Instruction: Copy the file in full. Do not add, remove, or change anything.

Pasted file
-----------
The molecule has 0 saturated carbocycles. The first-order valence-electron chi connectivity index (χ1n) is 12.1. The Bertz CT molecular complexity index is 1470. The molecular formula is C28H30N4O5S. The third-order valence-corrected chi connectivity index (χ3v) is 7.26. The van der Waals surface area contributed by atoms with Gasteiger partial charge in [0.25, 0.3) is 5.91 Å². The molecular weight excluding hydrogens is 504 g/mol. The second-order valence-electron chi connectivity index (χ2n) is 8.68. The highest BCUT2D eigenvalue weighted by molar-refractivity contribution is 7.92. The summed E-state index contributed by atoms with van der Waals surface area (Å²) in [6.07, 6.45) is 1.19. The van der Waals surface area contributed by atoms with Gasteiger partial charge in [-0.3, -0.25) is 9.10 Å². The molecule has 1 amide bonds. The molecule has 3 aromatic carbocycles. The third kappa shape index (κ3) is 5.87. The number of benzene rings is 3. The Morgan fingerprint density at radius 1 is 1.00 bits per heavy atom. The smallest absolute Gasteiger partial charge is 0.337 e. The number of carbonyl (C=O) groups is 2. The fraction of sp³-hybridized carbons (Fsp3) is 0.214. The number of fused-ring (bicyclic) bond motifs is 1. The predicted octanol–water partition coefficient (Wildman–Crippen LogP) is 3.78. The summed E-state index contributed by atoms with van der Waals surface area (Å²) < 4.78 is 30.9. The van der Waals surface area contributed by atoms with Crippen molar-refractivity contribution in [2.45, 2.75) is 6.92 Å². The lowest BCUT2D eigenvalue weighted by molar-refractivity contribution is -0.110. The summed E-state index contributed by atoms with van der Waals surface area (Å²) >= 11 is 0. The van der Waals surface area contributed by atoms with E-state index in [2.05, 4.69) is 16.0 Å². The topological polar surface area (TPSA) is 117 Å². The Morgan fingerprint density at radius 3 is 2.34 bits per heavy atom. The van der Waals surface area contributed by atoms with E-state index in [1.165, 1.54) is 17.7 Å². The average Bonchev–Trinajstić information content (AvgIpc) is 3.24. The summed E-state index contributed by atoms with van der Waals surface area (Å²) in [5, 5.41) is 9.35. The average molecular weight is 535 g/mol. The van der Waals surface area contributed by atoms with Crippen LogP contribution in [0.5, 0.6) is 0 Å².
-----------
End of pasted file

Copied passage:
The molecule has 0 saturated carbocycles. The first-order valence-electron chi connectivity index (χ1n) is 12.1. The Bertz CT molecular complexity index is 1470. The molecular formula is C28H30N4O5S. The third-order valence-corrected chi connectivity index (χ3v) is 7.26. The van der Waals surface area contributed by atoms with Gasteiger partial charge in [0.25, 0.3) is 5.91 Å². The molecular weight excluding hydrogens is 504 g/mol. The second-order valence-electron chi connectivity index (χ2n) is 8.68. The highest BCUT2D eigenvalue weighted by molar-refractivity contribution is 7.92. The summed E-state index contributed by atoms with van der Waals surface area (Å²) in [6.07, 6.45) is 1.19. The van der Waals surface area contributed by atoms with Gasteiger partial charge in [-0.3, -0.25) is 9.10 Å². The molecule has 1 amide bonds. The molecule has 3 aromatic carbocycles. The third kappa shape index (κ3) is 5.87. The number of benzene rings is 3. The Morgan fingerprint density at radius 1 is 1.00 bits per heavy atom. The smallest absolute Gasteiger partial charge is 0.337 e. The number of carbonyl (C=O) groups is 2. The fraction of sp³-hybridized carbons (Fsp3) is 0.214. The number of fused-ring (bicyclic) bond motifs is 1. The predicted octanol–water partition coefficient (Wildman–Crippen LogP) is 3.78. The summed E-state index contributed by atoms with van der Waals surface area (Å²) < 4.78 is 30.9. The van der Waals surface area contributed by atoms with Crippen molar-refractivity contribution in [2.45, 2.75) is 6.92 Å². The lowest BCUT2D eigenvalue weighted by molar-refractivity contribution is -0.110. The summed E-state index contributed by atoms with van der Waals surface area (Å²) >= 11 is 0. The van der Waals surface area contributed by atoms with E-state index in [2.05, 4.69) is 16.0 Å². The topological polar surface area (TPSA) is 117 Å². The Morgan fingerprint density at radius 3 is 2.34 bits per heavy atom. The van der Waals surface area contributed by atoms with E-state index in [1.165, 1.54) is 17.7 Å². The average Bonchev–Trinajstić information content (AvgIpc) is 3.24. The summed E-state index contributed by atoms with van der Waals surface area (Å²) in [5, 5.41) is 9.35. The average molecular weight is 535 g/mol. The van der Waals surface area contributed by atoms with Crippen LogP contribution in [0.5, 0.6) is 0 Å².